Diversity training is so 20th century. We hear that from organizations on a regular basis. They have conducted the training; they have held "diversity and inclusion" programs. And although they understand that diverse perspectives are critical for business success, they often have no idea how to create the interactions that will enable people to bring their differences—differences of perspective, background, and experience—to solve problems more rapidly, create innovation, and achieve higher performance. The problem is that diversity training can only get you so far.
The diversity training of the 1990s was an essential first step for most organizations. It opened individuals' eyes to the ever-growing diversity of the world around them—and the need to embrace and leverage that diversity if they were to thrive in the next century. It sparked many efforts to develop workforces that spanned differences of gender, sexual orientation, race, ethnicity, background, nationality, age, and experience.
As a result, many of today's organizations have a more diverse workforce, but no effective way to leverage it. The key to that leverage is to shift our mindset about diversity and inclusion to the how—the how of unleashing the creativity of the whole workforce.
This is where Inclusion as the HOWSM comes in.
As a mindset for addressing today's marketplace, Inclusion as the HOWSM considers how people connect and interact with one another. By utilizing inclusive behaviors—forming new partnerships of people who hold a range of perspectives, urging them to speak up and be bold, honoring each person's background as a contributor to organizational capability—Inclusion as the HOWSM fosters a safe environment in which to fully leverage the ideas and experiences of all people in the organization. This, in turn, creates a wide bandwidth for problem solving and innovation. For any given issue, it brings together the greatest number of the "right" people (i.e., the people affected by the issue) doing the right work at the right time, to solve problems more rapidly and accelerate results.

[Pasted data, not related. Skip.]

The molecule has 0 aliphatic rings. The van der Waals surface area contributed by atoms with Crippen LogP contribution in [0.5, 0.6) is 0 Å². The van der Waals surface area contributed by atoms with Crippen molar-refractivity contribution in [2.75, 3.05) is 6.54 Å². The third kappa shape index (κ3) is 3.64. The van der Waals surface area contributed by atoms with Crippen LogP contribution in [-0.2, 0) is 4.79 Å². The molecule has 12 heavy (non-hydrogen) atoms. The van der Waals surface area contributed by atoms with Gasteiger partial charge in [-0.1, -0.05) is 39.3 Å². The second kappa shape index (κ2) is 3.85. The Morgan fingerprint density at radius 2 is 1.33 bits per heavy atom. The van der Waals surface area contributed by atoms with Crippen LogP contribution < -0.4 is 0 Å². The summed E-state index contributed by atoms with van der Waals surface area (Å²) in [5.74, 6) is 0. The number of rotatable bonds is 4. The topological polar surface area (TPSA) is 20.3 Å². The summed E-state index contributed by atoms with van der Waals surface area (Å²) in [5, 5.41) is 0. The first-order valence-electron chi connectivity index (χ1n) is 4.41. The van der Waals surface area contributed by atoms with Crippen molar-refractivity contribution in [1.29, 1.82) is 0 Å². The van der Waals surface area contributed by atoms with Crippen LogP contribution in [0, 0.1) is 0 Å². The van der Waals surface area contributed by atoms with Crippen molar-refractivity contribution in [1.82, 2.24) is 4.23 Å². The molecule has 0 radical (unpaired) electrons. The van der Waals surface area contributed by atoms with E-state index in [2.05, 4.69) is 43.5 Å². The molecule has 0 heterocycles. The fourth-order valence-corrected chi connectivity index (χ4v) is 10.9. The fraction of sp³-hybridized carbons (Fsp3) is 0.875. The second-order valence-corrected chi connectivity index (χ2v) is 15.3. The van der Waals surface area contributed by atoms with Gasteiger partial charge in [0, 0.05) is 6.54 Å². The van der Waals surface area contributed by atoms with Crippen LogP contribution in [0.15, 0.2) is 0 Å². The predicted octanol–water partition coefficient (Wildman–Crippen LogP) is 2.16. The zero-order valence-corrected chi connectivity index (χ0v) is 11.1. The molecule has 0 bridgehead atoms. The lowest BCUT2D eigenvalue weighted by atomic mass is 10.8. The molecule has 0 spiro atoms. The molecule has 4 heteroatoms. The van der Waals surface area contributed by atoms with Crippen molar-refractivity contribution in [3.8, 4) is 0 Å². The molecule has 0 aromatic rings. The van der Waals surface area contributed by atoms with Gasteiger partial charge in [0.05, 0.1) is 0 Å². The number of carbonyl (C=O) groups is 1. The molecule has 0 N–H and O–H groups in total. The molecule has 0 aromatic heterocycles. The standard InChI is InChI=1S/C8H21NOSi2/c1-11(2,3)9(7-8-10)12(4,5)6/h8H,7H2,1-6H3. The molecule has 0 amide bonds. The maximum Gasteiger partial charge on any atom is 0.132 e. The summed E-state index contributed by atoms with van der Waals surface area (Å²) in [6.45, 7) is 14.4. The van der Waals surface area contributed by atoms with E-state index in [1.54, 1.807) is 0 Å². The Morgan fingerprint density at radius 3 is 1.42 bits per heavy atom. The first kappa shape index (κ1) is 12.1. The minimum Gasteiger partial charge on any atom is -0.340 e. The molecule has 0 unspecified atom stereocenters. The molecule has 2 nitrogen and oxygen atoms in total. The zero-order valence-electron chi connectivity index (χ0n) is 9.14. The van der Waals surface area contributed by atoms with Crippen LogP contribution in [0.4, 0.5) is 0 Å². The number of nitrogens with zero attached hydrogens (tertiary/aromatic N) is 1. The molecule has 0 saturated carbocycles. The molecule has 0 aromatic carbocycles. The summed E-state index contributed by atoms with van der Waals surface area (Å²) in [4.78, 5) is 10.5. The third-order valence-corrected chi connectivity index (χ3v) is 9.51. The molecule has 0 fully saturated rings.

Inclusion as the HOWSM builds trust, and that trust is essential to speed. All too often, co-workers do not share information at all, or share only bits and pieces, due to mistrust. As people come together through Inclusion as the HOWSM, they discover how knowledge from one unit might help other units achieve their objectives. They see the potential that collaboration has for the whole organization. Motivated by such benefits, they begin to align with the new way of interacting. Cohesion grows across the organization, and that enables the flow of information and knowledge transfer that empowers the who1le organization to move more nimbly.
Diversity and inclusion has come a long way from the 1990s, when it was seen as a program peripheral to core business objectives. Now it ranks among the most important drivers of organizational performance. Inclusion as the HOWSM is the bridge from the old mindset to the new way of doing things, and one of the new means that organizations must adopt in order to succeed today.